– on the home page, i would make that a static page, not a posts page. That way students will not have to click to see the entire paragraph.

    – The course description is good. You may want to give more details on any cycles you will use (ie. weekly, bi-weekly, etc). If every week, things are due on Friday, this is a good place to list that (I just noticed you have this in the lesson structure section, so never mind). I wouldn’t use the word “regularly”. Be more specific.

    – You have already completed more than enough for this course. So how much further you go is up to you. OK?

    – When using rampages, you have to be careful about the menus. If I click on “lessons”, but don’t click on a sub-menu, i go to a black page. I usually just re-create the sub-menu textually on the page. For example, on our course site, click on “assignments”

    – I think both lessons 1 and 3, look good. On question, students won’t complete their 90 day challenge during your course because you 10 week course is less than 90 days, right? They are just planning it, right?

    – nice job on this

    “I’m looking for feedback if you think I should add an “About Instructor” section to my blog so I can build teacher presence and connection?”

    – I always do this. Talking about hobbies and things generally helps me find connections to my students, and I have found that helps. Tat being said, it also takes more than that as well. I try to foster relationships through the connections that come up by people discussing their hobbies vs mine. So in addition to just having the “about me” section, I try to build on these connections through an introduction blog post (which is also useful for students to get to know the environment), and then I try to continually foster these connections throughout the course. For example, there is almost always another musician in every course I teach. So I often post stuff on twitter and other places and tag those people. It creates a cool connection, and really is one of the reasons i like teaching in the first place. This is also something that can’t be faked. If its not your personality to reach out in these ways, don’t do it, figure out your style, and build on that.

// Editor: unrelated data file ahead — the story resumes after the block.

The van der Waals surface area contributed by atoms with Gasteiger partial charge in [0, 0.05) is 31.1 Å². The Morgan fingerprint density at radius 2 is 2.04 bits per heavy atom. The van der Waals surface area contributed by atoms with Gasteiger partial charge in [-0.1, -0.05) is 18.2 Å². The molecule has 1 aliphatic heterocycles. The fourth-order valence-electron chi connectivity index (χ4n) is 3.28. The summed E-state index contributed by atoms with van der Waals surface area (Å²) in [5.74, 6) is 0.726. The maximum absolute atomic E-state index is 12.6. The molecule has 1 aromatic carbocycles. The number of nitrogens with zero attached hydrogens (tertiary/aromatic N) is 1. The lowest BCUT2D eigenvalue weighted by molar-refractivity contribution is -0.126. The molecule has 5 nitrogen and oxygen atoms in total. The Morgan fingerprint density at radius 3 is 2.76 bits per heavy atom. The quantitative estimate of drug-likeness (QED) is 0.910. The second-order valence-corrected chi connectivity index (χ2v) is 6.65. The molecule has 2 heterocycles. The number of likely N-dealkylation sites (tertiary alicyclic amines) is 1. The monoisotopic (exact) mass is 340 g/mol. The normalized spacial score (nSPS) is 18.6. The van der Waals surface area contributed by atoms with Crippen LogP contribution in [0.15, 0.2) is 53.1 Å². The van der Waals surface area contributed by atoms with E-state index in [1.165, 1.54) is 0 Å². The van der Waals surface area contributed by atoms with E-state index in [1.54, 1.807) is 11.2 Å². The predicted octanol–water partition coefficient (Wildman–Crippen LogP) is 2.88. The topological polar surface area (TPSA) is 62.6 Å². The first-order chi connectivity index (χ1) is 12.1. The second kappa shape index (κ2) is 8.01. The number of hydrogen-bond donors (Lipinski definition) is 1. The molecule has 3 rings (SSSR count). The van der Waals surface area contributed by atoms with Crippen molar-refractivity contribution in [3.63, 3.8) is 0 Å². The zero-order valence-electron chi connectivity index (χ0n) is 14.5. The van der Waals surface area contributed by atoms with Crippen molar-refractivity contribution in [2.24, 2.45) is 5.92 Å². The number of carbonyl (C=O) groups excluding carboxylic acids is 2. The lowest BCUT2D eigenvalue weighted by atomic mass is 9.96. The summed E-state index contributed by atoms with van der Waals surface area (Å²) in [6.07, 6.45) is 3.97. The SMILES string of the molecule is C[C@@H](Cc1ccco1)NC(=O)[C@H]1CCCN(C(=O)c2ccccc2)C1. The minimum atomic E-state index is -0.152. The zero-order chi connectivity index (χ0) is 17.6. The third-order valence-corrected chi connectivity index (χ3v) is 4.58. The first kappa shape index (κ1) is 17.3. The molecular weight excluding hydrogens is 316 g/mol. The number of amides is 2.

– I think in today’s environment, it is also a good idea to have a digital presence anyway. You may want to develop a personal web site that you can steer students to, or a professional twitter account that they can see.

    “I’m open to thoughts on college appropriate icebreaker activities that would help them feel comfortable getting to know one another and then where you think that might fit in? Should I do that in the beginning before they start the module? Should it be its own tab?”

    – So, you know your demographic better than i do. I have never taught college undergrads, professionally, the SOE is a graduate school, and I work more with in-service K-12 teachers than I do pre-service teachers. So my advice is to take what you know about them and build on that in authentic ways. For example, in working with K-12 teachers I ask them about who, where and what they teach. I then discuss my time in K-12 teaching. So I guess I would try to find something personal-ish that undergrads share and then use that as a jumping off point for an ice-breaker/get-to-know-them activity. You can also use this activity as an introduction to the technologies that you are using. You want to address that as well early on, so they are not thinking about when they are thinking about content. You can also this opportunity to embed content learning, but you have to be careful with this. For example, I use the blogging intro activity at the beginning of this course to teach how to use the blogs, have students experience communicating digitally and to get to know everyone.

  4. Hi Mary

    I think you did a great job with your assignment. Its really well thought out and laid out. I like the idea of having an instructor section. It gives the students an additional way of connecting to you. They may be able to connect with something that you said in the about section. I would also introduce the icebreaker section before the content of the course is laid out. Here are additional ideas for activities. Some should be able to be adapted to online use. http://www.trainingforchange.org/tools. They have a lot of different activities designed for adults.